2 see her now and I know that is what she was told,

3 although her son stayed on, because he is married to a

4 Croat woman, so they did not have to leave that

5 apartment, but he stayed in Vitez, her son.

6 Q. You just mentioned in your answer that the soldiers came

7 out to ask the people to leave. Did I hear you rightly,

8 it was the soldiers who came to order people to leave?

9 A. In most cases, yes, it was soldiers, but I do not know

10 who else could have. I know that a soldier and a

11 civilian, two men, came to my door, for instance.

12 JUDGE RIAD: Thank you very much.

13 JUDGE SHAHABUDDEEN: Witness E, would you say that the armed

14 conflict came to an end some time ago?

15 A. I did not understand.

16 Q. Was there a situation in which military power was being

17 used in the Vitez municipality?

18 A. From 16th April 1993, military power was being used.

19 What other power?

20 Q. Has that situation come to an end?

21 A. I think that on 1st May, I do not know exactly, I think

22 it was 1st May, there was some kind of cease-fire, some

23 kind of agreement was reached. At any rate, the

24 families, the Muslims who lived in Kolonija, could go to

25 Stari Vitez and visit, and the Croats from Stari Vitez

Page 2952

1 could go and visit the other way around. Lists were

2 made, I do not know who organised that, probably the

3 authorities, but only those people who were on these

4 lists could go and visit, so one person per family could

5 go to Stari Vitez and visit their families, and that is

6 when we heard more about this explosion, and then I knew

7 that my mother-in-law was alive too, she lived in

8 Stari Vitez and until then, I did not even know whether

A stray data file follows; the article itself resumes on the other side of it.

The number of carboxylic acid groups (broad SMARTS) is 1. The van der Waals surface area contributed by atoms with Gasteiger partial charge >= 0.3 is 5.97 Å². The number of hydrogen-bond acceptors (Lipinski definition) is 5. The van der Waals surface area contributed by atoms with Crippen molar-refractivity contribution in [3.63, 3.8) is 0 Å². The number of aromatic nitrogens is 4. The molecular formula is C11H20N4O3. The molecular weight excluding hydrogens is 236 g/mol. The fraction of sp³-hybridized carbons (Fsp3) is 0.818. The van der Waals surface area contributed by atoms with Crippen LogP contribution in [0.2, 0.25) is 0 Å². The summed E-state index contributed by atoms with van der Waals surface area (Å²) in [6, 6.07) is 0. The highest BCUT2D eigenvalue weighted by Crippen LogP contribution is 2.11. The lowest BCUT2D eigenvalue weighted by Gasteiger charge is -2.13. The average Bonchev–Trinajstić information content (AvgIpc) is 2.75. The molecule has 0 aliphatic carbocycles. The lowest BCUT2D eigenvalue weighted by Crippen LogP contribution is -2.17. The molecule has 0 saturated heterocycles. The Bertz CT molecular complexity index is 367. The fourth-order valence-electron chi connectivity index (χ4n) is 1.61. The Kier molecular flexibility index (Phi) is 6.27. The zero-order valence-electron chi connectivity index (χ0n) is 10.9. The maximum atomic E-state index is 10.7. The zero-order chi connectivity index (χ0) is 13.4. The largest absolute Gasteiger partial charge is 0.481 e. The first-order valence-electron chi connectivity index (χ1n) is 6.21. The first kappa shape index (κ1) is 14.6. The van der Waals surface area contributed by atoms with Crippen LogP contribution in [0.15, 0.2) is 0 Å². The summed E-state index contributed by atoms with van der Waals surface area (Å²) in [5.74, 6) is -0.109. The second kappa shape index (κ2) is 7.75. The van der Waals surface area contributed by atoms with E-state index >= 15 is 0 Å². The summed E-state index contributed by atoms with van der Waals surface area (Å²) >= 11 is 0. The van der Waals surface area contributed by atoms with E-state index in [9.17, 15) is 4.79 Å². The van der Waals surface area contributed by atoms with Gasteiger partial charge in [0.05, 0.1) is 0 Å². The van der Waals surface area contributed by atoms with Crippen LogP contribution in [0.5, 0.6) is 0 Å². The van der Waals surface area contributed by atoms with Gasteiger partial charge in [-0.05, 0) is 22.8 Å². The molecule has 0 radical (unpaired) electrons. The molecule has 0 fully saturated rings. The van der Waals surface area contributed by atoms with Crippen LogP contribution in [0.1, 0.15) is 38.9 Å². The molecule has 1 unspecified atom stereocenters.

9 she was alive and what had been happening to her.

10 Q. You said that the population in Vitez dropped from a

11 higher number to about 100; that is the Muslim

12 population?

13 A. In the area under HVO control, yes.

14 Q. I think you said some thousands of Muslims left?

15 A. I assume, I do not know the exact number.

16 Q. Have any of those who left returned to live in Vitez?

17 A. As far as I know, not yet.

18 Q. Have you ever returned to Vitez?

19 A. (redacted)

20 (redacted)

21 (redacted)

22 (redacted)

23 (redacted)

24 (redacted)

25 (redacted)

Page 2953

1 (redacted)

2 Q. Can you tell the court why you and other Muslims who

3 left Vitez have not returned to live there?

4 A. We are not allowed to do so. I would love to go back,

5 even to live in a shed. I only want to live in my own

6 home, not in somebody else's place.

7 Q. I think you mentioned that a Croat lady offered you the

8 use of her apartment?

9 A. (redacted)

10 (redacted)

11 (redacted)

12 (redacted)

13 (redacted)

14 (redacted)

15 Q. That was in Zenica, not in Vitez?

16 A. Yes, not in Vitez.

17 JUDGE SHAHABUDDEEN: All right, thank you.

18 JUDGE JORDA: Witness E, during these events, did you ever

19 hear talk of General Blaskic? You told Defence counsel

20 that you never saw him, but did you ever hear of him in

21 the basement or where you were exiled, whether there was

22 any statement to the effect that such and such soldiers

23 were under the command of General Blaskic, or was the

24 first time you heard of him when you were asked by the

25 Prosecutor?

Page 2954

1 A. I think that in Vitez there is not a single person who

2 does not know of Blaskic, so I cannot say anything

3 specific about him personally. I did know of Blaskic.

4 JUDGE JORDA: Thank you. Your testimony is thereby

5 completed, including the direct and cross-examination.

6 Do you wish to add anything that you did not have

7 occasion to say in answering the questions of the

8 Prosecution or the Defence, or the questions of the

9 judges? You have come, you made a long trip, you have

10 shown a lot of courage. Do you think that you have said

11 everything, or would you have anything else to add?